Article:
You were first introduced to the BlueFletch IoT Lab back in July with This Internet of Things is Kind of a Big Deal. This post is the beginning of a series of blog posts keeping you all up to date on the happenings in the Lab. We’ll cover projects both personal and professional; the misses, the wins and everything in between.
When we first opened the doors of the Lab, our projects were small scale and “fun sized” as we tried out all the new equipment. The 3D printer was a hit – Ben built a whistle, Andres made a case for his raspberry pi…
… and we tested out the Oculus Rift… a lot…
And then along came a hackathon. At BlueFletch, we can’t resist a good hackathon.
THE TAG IOT SYMPOSIUM 2016: INDUSTRY 4.0 AND THE INTERNET OF THINGS
The TAG IoT Symposium was a showcase for IoT current and potential uses. It brought together 500+ attendees for a one day symposium/brainstorm session on everything from the basics to “the innovative ideas that are changing how you live, work, and play.” The goal of the symposium was to spark ideas and facilitate conversations. As part of the symposium, TAG hosted a Hackathon focused on three themes: Smart Cities, Industry and Education and BlueFletch was inspired to enter.
Team BlueFox entered with a project around taser or gun discharge events accountability and reporting for local law enforcement agencies. Our team was inspired by a recent NPR article on police departments in Connecticut enacting required reporting around taser events. That story, combined with the reports of municipalities struggling with the high costs for body cameras really hit home. Our solution had an estimated cost of only $30-$50/unit so we knew we were on to something. That’s major savings, with the added advantage of creating an automated system to track and enforce reporting, something that is currently missing in Connecticut.
How it Works
We decided to leverage the Sigfox network in order to send information over a specific frequency. Our prototype was programmed on a Raspberry PI using Python. We used GPS, the Sigfox network and an accelerometer adapted to the “trigger” (a toggle button) of the gun/taser. A pressure sensor would detect trigger events and send those via the sigfox network to our backend (a nodejs server and elasticsearch in this instance) to then be presented in a web based dashboard we created. The Dashboard displays specific location, device ID, and a timestamp for when the device was triggered, allowing dispatchers to send backup units to the specific location with details on the shooting. Recording trigger events will help enforce reporting of these events. In addition, our system will send a daily message to Sigfox to track the gun/taser location which would decrease the amount of gun losses for armed forces.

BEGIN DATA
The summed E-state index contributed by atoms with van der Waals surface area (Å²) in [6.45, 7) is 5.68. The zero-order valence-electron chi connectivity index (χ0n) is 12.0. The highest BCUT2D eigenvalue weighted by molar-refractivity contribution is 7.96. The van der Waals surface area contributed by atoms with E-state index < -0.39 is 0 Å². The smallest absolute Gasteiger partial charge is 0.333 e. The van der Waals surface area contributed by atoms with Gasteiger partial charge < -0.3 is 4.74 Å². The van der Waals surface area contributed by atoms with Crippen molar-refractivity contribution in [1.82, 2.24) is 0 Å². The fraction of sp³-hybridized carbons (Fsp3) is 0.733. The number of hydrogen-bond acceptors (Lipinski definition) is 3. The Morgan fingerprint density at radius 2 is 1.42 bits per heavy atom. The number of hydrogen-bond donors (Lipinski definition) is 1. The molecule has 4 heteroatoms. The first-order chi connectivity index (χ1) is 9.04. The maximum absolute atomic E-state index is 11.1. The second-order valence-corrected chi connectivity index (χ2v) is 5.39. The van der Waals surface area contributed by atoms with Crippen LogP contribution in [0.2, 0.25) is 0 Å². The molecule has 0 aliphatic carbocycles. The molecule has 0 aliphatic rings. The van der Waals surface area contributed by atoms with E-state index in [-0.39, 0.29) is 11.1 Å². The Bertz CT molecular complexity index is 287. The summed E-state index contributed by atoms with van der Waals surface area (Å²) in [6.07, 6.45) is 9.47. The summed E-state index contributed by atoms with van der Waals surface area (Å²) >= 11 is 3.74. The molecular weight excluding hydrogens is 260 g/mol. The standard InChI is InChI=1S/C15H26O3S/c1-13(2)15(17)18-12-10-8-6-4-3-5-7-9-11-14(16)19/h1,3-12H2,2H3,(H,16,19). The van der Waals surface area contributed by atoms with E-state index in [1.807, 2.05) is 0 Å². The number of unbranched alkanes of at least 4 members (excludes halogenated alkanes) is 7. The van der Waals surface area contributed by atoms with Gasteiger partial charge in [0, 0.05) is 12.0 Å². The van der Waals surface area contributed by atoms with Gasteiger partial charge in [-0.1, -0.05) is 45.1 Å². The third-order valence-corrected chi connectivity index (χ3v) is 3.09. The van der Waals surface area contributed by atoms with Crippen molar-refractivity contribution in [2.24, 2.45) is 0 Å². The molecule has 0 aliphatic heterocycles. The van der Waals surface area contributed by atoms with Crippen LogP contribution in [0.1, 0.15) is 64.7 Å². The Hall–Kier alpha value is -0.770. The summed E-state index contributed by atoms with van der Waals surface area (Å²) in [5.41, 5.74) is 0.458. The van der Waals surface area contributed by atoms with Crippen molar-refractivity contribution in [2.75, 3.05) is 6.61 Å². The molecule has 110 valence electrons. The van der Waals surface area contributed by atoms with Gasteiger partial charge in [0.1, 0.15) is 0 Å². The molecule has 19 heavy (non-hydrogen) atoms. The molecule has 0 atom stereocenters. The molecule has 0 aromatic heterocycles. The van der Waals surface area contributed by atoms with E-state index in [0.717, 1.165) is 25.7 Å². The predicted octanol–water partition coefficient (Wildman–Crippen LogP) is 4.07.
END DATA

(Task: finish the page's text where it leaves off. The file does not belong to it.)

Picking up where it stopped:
In true hackathon fashion, our project was not without hiccups. On our first go round with the 3D printer we forgot to test the dimensions and this was the result –
For our presentation we used a nerf gun instead. We were limited on time, of course, so we did not get to complete everything we envisioned… In future iterations we would include the ability for cameras to begin recording at the moment the officer pulls the taser or gun out of the holster and the ability to detect extra information like position of the weapon at trigger time (tilt up or down) to provide information about the officer.
We did not win 1st place at the Hackathon, but we had a lot of fun. Imagining the many many uses for the Internet of Things in our cities was a cool brainstorming exercise and opened our eyes to new uses for the lab. As a mobile technology company we do not have a lot of contact with the law enforcement community, but thinking of ways to contribute to smart cities and improve quality of life was fascinating.
Lots of projects are underway, including some cool ones using facial recognition technology, door sensors and smoke detectors. Stay tuned.